I do see the sense in decluttering and do it about once a year or every two years but have also parted from many things which I regret afterwards, especially childhood memorabilia or books. 😦
        I’d never have guessed that you can get rich by teaching people how to get rid of things . I always thought that this is one of those things that explain themselves. 😂 But good for her. ☺
        And damn that wind to interfere with your plans to work in the garden!

        Liked by 1 person

      • I’ve done the same in my decluttering, especially books. My mother is ruthless with stuff, so I never really had much childhood memorabilia.
        The Big T’s solution is to take things to his parents’ house. 🤣🤣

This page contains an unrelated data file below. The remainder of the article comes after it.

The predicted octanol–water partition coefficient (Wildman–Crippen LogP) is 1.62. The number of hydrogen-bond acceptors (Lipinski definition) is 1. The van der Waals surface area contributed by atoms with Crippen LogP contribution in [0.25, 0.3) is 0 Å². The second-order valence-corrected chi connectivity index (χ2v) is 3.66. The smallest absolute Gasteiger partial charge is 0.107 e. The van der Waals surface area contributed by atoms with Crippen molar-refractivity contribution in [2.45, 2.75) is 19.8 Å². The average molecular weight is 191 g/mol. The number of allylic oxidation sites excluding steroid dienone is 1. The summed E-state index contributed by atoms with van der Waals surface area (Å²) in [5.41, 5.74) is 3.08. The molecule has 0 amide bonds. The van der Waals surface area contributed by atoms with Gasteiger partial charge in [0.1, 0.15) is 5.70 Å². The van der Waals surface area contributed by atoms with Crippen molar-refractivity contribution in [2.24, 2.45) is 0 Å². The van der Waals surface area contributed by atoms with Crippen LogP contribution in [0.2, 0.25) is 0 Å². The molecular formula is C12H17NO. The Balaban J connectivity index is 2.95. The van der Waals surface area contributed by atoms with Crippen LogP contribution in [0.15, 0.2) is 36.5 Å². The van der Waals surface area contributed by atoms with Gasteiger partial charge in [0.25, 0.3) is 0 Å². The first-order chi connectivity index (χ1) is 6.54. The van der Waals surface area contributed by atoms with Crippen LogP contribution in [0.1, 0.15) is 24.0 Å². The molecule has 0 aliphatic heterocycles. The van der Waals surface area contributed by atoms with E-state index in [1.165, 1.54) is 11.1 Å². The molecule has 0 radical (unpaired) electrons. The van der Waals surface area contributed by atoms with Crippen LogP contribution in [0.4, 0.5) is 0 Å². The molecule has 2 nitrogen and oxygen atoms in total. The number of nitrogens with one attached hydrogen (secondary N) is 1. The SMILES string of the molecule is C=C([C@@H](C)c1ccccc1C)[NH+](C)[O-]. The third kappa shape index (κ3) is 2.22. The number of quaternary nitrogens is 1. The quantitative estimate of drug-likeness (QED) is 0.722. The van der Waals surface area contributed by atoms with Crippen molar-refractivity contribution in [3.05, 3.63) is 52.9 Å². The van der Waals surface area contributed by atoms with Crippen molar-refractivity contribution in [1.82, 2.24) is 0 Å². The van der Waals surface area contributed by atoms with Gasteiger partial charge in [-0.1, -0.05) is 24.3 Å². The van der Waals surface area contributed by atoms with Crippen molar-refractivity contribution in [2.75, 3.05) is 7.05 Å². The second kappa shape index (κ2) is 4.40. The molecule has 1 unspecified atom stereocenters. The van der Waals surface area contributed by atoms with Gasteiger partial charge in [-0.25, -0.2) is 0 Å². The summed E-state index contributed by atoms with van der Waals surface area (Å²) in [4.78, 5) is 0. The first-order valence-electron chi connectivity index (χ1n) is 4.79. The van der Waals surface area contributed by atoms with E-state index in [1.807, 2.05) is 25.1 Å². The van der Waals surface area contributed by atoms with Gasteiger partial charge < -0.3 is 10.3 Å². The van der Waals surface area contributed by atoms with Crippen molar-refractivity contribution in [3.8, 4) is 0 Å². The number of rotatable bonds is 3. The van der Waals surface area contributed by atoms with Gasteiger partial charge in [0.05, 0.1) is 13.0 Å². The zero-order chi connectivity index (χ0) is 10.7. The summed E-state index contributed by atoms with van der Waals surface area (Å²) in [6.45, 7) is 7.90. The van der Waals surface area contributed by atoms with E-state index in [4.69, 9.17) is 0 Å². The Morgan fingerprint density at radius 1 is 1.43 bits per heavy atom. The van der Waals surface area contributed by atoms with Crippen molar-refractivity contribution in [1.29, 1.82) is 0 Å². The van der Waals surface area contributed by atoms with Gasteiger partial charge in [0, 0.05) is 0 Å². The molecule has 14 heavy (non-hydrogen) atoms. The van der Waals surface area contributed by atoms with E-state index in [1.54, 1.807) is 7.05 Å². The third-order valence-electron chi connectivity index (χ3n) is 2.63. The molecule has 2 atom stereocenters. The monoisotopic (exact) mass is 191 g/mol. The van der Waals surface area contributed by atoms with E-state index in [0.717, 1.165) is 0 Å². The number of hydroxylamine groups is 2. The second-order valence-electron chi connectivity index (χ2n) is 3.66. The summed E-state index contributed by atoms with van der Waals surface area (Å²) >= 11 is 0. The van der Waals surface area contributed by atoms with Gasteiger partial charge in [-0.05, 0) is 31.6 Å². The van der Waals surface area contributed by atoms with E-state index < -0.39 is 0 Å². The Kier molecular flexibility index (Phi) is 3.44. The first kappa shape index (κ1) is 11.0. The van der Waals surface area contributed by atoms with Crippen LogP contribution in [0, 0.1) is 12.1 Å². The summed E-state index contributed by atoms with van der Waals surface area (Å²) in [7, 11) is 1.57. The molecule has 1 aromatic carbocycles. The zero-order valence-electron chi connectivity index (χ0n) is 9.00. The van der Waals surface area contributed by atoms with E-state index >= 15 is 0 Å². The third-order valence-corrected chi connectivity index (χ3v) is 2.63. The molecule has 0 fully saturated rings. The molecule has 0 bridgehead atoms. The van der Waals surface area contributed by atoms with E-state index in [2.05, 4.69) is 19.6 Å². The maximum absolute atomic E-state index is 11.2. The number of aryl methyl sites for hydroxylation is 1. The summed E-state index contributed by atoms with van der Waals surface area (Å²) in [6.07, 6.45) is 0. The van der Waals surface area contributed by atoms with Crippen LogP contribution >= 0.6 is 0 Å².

It has an enormous (small factory-sized) garage which is slowly filling up with the accumulated stuff from our house and his brother’s. He doesn’t seem to get it that one day we will have to declutter that space. 😱😱
        It is amazing that she can make a living advising people. Even more amazing that she’s not alone. There is a guy called Peter Walsh who’s also quite famous, and heaps of people who do it on a smaller scale. I think we’ve missed an opportunity here 😂😂
        Hope you are having a happy and creative weekend xxxx

        Liked by 1 person

      • I have to say, I do get the Big T’s method of decluttering – in a way. 😉 Wouldn’t it be lovely to have one of those pocket universes where we could store all our stuff? 😂 I think I might read and watch too much science fiction LOL 😄
        Hope you’re having a wonderful and creative week too, Su! Xxxxxx

        Liked by 1 person

  6. I can see an amazing artist being busy creating wonderful pieces of art.